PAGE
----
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Senator Elizabeth Warren (D-Mass.) speaks at a forum on civic engagement at the Edward M. Kennedy Institute for the United States Senate on May 25, 2018 in Boston, Massachusetts. (Photo: Paul Marotta/Getty Images)

To Curb Capitalism's Toxic Impacts, Warren Unveils Plan to Give Workers More Control Over Corporate Decisions

"We need to end the harmful corporate obsession with maximizing shareholder returns at all costs, which has sucked trillions of dollars away from workers and necessary long-term investments."

Jake Johnson

Taking aim at the heart of America's toxic economic status quo—which has over the past several decades produced soaring corporate profits and CEO pay while keeping workers' wages stagnant—Sen. Elizabeth Warren (D-Mass.) introduced legislation on Wednesday that would "give workers a stronger voice" in the decision-making of major businesses and put an end to corporations' single-minded commitment to maximizing shareholder value at the expense of employees.

"There's a fundamental problem with our economy. For decades, American workers have helped create record corporate profits but have seen their wages hardly budge."
—Sen. Elizabeth Warren
"Because the wealthiest 10 percent of U.S. households own 84 percent of American-held shares, the obsession with maximizing shareholder returns effectively means America's biggest companies have dedicated themselves to making the rich even richer," Warren noted in a Wall Street Journal op-ed outlining her new measure. "For the past 30 years we have put the American stamp of approval on giant corporations, even as they have ignored the interests of all but a tiny slice of Americans. We should insist on a new deal."

Tracing what she terms the "shareholder value maximization" ideology to the work of influential right-wing economist Milton Friedman—who argued that corporations have a "social responsibility" to put profits ahead of all other objectives, including public health, worker safety, and environmental protection—Warren argues that corporate America's unwavering prioritization of shareholder returns has produced a system in which "workers aren't getting what they've earned."

To address this fundamental inequity and establish a system in which prosperity is broadly shared rather than hoarded at the very top, Warren's bill—officially titled the Accountable Capitalism Act—would:

  • Require American corporations that bring in over a billion dollars in annual revenue to obtain a federal charter, which would force companies to "consider the interests of all corporate stakeholders," including workers, customers, and communities;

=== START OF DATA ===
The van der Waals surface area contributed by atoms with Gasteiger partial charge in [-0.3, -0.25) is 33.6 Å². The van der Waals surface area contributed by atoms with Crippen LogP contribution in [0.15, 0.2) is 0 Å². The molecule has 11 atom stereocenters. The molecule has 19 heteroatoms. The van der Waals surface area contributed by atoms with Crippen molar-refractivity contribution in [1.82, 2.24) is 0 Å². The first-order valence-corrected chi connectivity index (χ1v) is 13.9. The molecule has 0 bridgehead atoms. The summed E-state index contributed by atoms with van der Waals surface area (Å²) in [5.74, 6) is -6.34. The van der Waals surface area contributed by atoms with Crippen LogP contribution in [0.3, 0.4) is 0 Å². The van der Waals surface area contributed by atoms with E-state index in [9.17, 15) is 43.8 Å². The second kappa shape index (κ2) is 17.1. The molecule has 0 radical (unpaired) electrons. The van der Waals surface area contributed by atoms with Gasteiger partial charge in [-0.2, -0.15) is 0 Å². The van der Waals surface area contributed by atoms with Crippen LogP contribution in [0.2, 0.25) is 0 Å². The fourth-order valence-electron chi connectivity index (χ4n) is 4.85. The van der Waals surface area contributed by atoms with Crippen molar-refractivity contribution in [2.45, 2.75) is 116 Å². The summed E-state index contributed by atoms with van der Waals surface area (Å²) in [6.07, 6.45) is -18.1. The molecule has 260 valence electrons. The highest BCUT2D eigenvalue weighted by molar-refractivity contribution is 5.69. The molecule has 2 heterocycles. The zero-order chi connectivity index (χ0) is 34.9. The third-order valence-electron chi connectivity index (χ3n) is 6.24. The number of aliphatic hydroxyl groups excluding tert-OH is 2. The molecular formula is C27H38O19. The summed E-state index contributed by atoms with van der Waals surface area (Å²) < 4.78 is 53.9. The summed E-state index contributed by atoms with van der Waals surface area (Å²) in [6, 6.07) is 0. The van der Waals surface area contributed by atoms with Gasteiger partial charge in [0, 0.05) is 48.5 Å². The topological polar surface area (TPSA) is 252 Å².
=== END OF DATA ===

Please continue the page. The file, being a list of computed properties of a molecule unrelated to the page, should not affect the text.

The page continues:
• Give workers the power to elect at least 40 percent of corporate board members;
  • Ban corporations from making political expenditures "without the approval of 75 percent of its directors and shareholders"; and
  • Allow the federal government to revoke a corporation's charter if it engages in illegal behavior.

"There's a fundamental problem with our economy. For decades, American workers have helped create record corporate profits but have seen their wages hardly budge," Warren said in a statement on Wednesday. "To fix this problem we need to end the harmful corporate obsession with maximizing shareholder returns at all costs, which has sucked trillions of dollars away from workers and necessary long-term investments."

Warren's legislation quickly won the support from a wide array of groups, including labor unions, progressive think-tanks, advocacy groups, and legal scholars (pdf).

Applauding Warren's new bill in a tweet on Wednesday, AFL-CIO president Richard Trumka declared, "It's time to rewrite the rules so our economy works for working people, not just those at the top."

Lenore Palladino, senior economist and policy counsel at the Roosevelt Institute, said in a statement that Warren's bill is a "clear step in the right direction" that would "ensure that the voice of working people in corporate decision-making reflects the crucial role they play in their employers' success."

"Corporations today no longer advance the public interest. That's because they've chosen to use their massive profits to enrich themselves and their shareholders at the expense of workers and long-term, shared growth," Palladino added. "Solutions like the proposed legislation would create a more prosperous economy and ensure greater financial security for workers and their families."


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